Rosin pitched three scoreless innings against the Athletics on Monday, with three strikeouts. So far in the Cactus League, Rosin has eight strikeouts and four hits allowed in five scoreless innings, with no walks.
"He keeps throwing strikes," said manager Don Mattingly.
Again, we're just two appearances in here. But given the Dodgers' truncated spring and unusual roster situation, coupled with his Rule 5 status, he provides an interesting case for roster thoughts.
If Rosin doesn't make the club they would have to designate him for assignment, removing him from the 40-man roster and, if they don't trade him, exposing him to waivers. If he clears waivers, the Dodgers would then have to offer Rosin back to the Phillies, the team he was drafted from, for $25,000, half of the fee paid to draft him (the Mets actually drafted Rosin from Philadelphia, then traded him to the Dodgers for cash considerations).
The Dodgers have to submit a 28-man opening day roster to MLB by 7 p.m. PT on Friday, March 21, six hours before their opening game against the Diamondbacks in Australia. Three of the 28 names, which must be designated simultaneously with the roster submission, are ineligible to play in those two games. These will people likely left behind in Arizona to continue to work in minor league games but not on the disabled list, with candidates like Zack Greinke and Josh Beckett, to name two.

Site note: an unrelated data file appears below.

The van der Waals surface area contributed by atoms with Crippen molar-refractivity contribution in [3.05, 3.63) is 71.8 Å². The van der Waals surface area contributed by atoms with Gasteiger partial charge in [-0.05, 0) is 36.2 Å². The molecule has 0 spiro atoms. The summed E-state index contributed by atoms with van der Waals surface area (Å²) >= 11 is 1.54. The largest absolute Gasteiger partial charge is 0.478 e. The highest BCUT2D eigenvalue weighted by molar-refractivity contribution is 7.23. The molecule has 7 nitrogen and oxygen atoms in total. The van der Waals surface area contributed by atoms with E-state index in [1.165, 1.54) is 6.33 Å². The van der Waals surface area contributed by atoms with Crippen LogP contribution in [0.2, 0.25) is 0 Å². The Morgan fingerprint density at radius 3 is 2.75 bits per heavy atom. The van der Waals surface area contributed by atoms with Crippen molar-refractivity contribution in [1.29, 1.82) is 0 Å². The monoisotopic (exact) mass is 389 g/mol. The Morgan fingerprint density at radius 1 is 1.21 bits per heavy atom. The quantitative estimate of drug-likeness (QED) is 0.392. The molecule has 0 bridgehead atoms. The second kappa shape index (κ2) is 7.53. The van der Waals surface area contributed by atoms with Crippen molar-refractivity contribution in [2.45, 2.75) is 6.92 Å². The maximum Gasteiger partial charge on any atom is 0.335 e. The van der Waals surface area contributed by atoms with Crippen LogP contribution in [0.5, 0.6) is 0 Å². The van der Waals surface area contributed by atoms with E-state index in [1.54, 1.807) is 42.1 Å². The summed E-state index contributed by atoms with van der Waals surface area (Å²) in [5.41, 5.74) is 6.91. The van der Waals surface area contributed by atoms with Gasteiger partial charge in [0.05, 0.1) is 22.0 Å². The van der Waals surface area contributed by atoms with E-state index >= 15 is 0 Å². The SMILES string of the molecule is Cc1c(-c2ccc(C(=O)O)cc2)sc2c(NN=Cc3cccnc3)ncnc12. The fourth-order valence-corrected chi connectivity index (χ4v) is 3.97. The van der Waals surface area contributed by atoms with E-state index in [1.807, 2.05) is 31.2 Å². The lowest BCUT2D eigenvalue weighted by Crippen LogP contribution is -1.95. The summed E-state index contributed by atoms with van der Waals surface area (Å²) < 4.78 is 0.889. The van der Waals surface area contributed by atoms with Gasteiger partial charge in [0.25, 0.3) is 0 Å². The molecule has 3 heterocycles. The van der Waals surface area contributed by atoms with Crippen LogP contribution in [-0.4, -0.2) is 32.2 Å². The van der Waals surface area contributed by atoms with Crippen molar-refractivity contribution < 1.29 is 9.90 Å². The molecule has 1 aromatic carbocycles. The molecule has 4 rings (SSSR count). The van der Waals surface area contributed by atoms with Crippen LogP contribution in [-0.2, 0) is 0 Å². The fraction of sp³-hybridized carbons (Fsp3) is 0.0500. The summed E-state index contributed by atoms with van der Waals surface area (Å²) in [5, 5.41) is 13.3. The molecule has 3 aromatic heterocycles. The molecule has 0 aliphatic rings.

This potentially opens up a spot for an extra relief pitcher or two, at least for those two games in Australia. The Dodgers do have to cut down to a normal 25-man roster by March 30, the date of their first game in the U.S., against the Padres in San Diego.
If Rosin continues to impress and the Dodgers aren't ready to give him back once their Cactus League schedule ends on March 16, don't be surprised if he finds his way to Australia, and maybe for even longer.